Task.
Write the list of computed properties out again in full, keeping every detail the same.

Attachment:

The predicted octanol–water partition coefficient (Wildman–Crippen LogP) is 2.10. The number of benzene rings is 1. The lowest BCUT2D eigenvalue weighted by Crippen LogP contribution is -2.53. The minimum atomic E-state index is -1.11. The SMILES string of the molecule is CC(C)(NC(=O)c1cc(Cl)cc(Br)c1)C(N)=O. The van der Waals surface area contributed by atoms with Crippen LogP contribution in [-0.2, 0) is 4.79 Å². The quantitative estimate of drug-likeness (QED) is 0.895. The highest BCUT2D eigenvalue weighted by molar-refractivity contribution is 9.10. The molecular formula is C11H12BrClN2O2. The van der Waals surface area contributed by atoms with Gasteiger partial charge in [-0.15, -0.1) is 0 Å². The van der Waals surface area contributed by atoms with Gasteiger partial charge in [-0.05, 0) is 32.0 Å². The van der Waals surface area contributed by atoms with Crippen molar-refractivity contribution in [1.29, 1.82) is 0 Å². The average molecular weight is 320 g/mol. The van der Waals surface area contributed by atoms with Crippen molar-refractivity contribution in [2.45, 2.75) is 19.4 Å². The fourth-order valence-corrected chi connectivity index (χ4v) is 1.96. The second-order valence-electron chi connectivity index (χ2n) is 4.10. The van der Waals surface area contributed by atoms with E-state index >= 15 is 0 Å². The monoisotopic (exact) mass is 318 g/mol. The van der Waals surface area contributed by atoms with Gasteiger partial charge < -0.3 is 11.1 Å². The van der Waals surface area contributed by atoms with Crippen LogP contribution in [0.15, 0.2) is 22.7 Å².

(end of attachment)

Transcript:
The predicted octanol–water partition coefficient (Wildman–Crippen LogP) is 2.10. The number of benzene rings is 1. The lowest BCUT2D eigenvalue weighted by Crippen LogP contribution is -2.53. The minimum atomic E-state index is -1.11. The SMILES string of the molecule is CC(C)(NC(=O)c1cc(Cl)cc(Br)c1)C(N)=O. The van der Waals surface area contributed by atoms with Crippen LogP contribution in [-0.2, 0) is 4.79 Å². The quantitative estimate of drug-likeness (QED) is 0.895. The highest BCUT2D eigenvalue weighted by molar-refractivity contribution is 9.10. The molecular formula is C11H12BrClN2O2. The van der Waals surface area contributed by atoms with Gasteiger partial charge in [-0.15, -0.1) is 0 Å². The van der Waals surface area contributed by atoms with Gasteiger partial charge in [-0.05, 0) is 32.0 Å². The van der Waals surface area contributed by atoms with Crippen molar-refractivity contribution in [1.29, 1.82) is 0 Å². The average molecular weight is 320 g/mol. The van der Waals surface area contributed by atoms with Crippen molar-refractivity contribution in [2.45, 2.75) is 19.4 Å². The fourth-order valence-corrected chi connectivity index (χ4v) is 1.96. The second-order valence-electron chi connectivity index (χ2n) is 4.10. The van der Waals surface area contributed by atoms with E-state index >= 15 is 0 Å². The monoisotopic (exact) mass is 318 g/mol. The van der Waals surface area contributed by atoms with Gasteiger partial charge < -0.3 is 11.1 Å². The van der Waals surface area contributed by atoms with Crippen LogP contribution in [0.15, 0.2) is 22.7 Å².